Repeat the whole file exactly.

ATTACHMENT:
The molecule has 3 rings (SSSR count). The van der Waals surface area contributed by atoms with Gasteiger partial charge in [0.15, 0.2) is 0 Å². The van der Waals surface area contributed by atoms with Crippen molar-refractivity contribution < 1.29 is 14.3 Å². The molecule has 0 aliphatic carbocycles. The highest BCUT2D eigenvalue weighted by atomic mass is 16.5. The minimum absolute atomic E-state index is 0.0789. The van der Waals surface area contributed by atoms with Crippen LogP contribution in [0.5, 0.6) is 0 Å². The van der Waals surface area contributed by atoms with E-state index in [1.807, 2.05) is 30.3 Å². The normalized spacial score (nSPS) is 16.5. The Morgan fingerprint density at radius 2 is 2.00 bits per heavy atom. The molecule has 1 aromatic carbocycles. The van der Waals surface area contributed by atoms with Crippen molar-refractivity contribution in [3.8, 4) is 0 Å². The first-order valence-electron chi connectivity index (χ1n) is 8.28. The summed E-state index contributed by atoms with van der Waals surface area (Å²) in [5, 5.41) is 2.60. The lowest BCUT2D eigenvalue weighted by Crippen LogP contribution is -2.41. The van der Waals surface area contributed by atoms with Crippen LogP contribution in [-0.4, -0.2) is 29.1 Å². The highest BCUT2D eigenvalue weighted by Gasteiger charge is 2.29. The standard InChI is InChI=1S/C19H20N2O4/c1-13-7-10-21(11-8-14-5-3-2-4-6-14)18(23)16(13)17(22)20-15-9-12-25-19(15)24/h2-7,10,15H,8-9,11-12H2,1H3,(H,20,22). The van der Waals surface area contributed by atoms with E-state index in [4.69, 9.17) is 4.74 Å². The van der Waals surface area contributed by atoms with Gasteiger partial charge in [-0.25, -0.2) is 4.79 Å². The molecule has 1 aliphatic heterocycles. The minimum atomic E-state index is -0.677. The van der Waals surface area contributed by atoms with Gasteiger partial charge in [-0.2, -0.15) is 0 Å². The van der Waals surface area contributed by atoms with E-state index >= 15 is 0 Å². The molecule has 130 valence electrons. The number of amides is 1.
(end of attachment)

The molecule has 3 rings (SSSR count). The van der Waals surface area contributed by atoms with Gasteiger partial charge in [0.15, 0.2) is 0 Å². The van der Waals surface area contributed by atoms with Crippen molar-refractivity contribution < 1.29 is 14.3 Å². The molecule has 0 aliphatic carbocycles. The highest BCUT2D eigenvalue weighted by atomic mass is 16.5. The minimum absolute atomic E-state index is 0.0789. The van der Waals surface area contributed by atoms with Crippen LogP contribution in [0.5, 0.6) is 0 Å². The van der Waals surface area contributed by atoms with E-state index in [1.807, 2.05) is 30.3 Å². The normalized spacial score (nSPS) is 16.5. The Morgan fingerprint density at radius 2 is 2.00 bits per heavy atom. The molecule has 1 aromatic carbocycles. The van der Waals surface area contributed by atoms with Crippen molar-refractivity contribution in [3.8, 4) is 0 Å². The first-order valence-electron chi connectivity index (χ1n) is 8.28. The summed E-state index contributed by atoms with van der Waals surface area (Å²) in [5, 5.41) is 2.60. The lowest BCUT2D eigenvalue weighted by Crippen LogP contribution is -2.41. The van der Waals surface area contributed by atoms with Crippen LogP contribution in [-0.4, -0.2) is 29.1 Å². The highest BCUT2D eigenvalue weighted by Gasteiger charge is 2.29. The standard InChI is InChI=1S/C19H20N2O4/c1-13-7-10-21(11-8-14-5-3-2-4-6-14)18(23)16(13)17(22)20-15-9-12-25-19(15)24/h2-7,10,15H,8-9,11-12H2,1H3,(H,20,22). The van der Waals surface area contributed by atoms with E-state index in [4.69, 9.17) is 4.74 Å². The van der Waals surface area contributed by atoms with Gasteiger partial charge in [-0.25, -0.2) is 4.79 Å². The molecule has 1 aliphatic heterocycles. The minimum atomic E-state index is -0.677. The van der Waals surface area contributed by atoms with Gasteiger partial charge in [-0.2, -0.15) is 0 Å². The van der Waals surface area contributed by atoms with E-state index >= 15 is 0 Å². The molecule has 130 valence electrons. The number of amides is 1.